Alleviation of Pain and Other Symptoms with Possible Life-Shortening Effects
Eighty-four percent of all respondents had at some time sought to alleviate a patient’s pain and other symptoms by administering opioids in such doses that the patient’s life might have been shortened (in 1990, 82 percent reported doing so). In 85 percent of all such cases in the death-certificate study, the physician said that he or she had no intention of hastening death, but had taken into account the probability or certainty that death would occur, whereas in the other 15 percent of cases the physician at least partly intended to hasten the patient’s death. The age and sex distribution of the patients in these cases was similar to that of all persons dying in the Netherlands, but more than half the cases involved cancer. Decisions of this type are relatively frequent in nursing homes, where about 16 percent of all deaths in the Netherlands occur. In 64 percent of cases the physician estimated that the patient’s life had been shortened by less than 24 hours, and in 16 percent it was shortened by less than one week . In 43 percent of cases the decision to administer large doses of opioids was discussed with the patient and either an explicit request was made or, if the patient was incompetent, there was knowledge of a previous wish. In 86 percent of cases in which opioids were administered and there was no information about the patient’s wishes, the patient was incompetent.
Decision to Forgo Treatment
Among the decisions to withhold or withdraw life-prolonging treatment, 66 percent were made with the intention of hastening death (or rather, of not prolonging life); in making the remaining decisions, the physician took into account the probability or the certainty that death would be hastened. In 10 percent of cases the decision involved artificial respiration; in 23 percent, tube feeding or artificial hydration; and in 2 percent, dialysis. The forgoing of other treatments (such as medication, surgery, or admission to the hospital for diagnostic purposes) generally affected survival less directly. The amount of time by which life was shortened was less than 24 hours in 42 percent of cases, less than one week in 28 percent, and over one month in 8 percent. Decisions to forgo treatment differed from the other practices studied. The patients tended to be older and were more often female, and the distribution of the diseases involved more or less followed the pattern of the causes of all deaths in the Netherlands. Decisions to forgo treatment were made relatively often by nursing home physicians.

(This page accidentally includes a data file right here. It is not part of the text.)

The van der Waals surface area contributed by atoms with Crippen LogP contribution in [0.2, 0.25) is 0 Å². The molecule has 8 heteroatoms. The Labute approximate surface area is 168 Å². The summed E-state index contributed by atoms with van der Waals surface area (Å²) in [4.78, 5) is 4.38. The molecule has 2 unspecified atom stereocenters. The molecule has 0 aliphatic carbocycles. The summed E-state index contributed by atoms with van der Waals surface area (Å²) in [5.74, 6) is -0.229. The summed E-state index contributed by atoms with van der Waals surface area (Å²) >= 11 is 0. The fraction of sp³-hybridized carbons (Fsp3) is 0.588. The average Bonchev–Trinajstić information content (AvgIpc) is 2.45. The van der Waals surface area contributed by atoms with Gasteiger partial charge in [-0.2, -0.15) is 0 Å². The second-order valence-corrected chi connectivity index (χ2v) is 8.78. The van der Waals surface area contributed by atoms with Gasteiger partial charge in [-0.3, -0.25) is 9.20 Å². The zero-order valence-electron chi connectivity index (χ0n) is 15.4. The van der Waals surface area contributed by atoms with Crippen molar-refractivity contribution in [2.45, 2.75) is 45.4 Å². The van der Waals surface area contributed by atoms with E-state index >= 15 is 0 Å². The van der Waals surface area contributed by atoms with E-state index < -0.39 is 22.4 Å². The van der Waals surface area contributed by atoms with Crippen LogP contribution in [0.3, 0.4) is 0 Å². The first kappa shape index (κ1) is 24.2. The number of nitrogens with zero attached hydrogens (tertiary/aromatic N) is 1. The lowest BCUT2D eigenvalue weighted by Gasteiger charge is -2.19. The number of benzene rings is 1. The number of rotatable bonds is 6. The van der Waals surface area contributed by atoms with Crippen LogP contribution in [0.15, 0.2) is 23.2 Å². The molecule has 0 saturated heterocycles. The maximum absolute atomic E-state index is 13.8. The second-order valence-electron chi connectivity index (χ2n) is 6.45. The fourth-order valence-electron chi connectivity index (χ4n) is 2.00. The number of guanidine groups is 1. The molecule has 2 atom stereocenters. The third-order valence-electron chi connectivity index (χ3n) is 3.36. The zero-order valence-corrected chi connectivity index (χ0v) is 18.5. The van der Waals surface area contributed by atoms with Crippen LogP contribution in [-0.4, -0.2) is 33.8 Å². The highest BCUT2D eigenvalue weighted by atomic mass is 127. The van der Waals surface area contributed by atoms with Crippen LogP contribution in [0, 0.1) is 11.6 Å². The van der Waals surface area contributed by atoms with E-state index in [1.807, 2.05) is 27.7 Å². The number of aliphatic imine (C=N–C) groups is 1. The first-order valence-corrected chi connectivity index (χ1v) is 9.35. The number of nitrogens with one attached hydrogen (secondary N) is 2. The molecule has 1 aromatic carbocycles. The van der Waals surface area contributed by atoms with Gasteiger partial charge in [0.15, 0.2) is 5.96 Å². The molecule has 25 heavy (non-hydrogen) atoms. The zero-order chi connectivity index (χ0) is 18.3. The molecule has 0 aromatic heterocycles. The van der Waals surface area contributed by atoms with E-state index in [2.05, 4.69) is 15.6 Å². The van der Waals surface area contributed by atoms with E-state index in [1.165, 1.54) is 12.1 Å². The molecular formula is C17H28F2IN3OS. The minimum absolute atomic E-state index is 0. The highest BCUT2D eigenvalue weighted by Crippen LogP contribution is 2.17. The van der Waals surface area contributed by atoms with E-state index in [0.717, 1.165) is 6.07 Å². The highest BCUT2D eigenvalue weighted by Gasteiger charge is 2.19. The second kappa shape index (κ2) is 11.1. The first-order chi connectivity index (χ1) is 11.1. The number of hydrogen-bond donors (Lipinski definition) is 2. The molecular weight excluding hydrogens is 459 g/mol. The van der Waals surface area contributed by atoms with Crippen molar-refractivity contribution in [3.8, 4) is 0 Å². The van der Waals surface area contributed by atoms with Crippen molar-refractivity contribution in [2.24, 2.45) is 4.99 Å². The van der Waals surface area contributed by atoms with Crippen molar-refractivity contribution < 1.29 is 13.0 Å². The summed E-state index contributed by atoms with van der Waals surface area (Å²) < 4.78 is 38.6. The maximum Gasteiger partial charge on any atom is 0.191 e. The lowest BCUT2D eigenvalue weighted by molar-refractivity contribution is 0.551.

We believe this study presents a reliable overview of medical decisions about the end of life in the Netherlands, one that includes developments since 1990. In almost all relevant respects, the interviews and the mailed questionnaires yielded similar results. …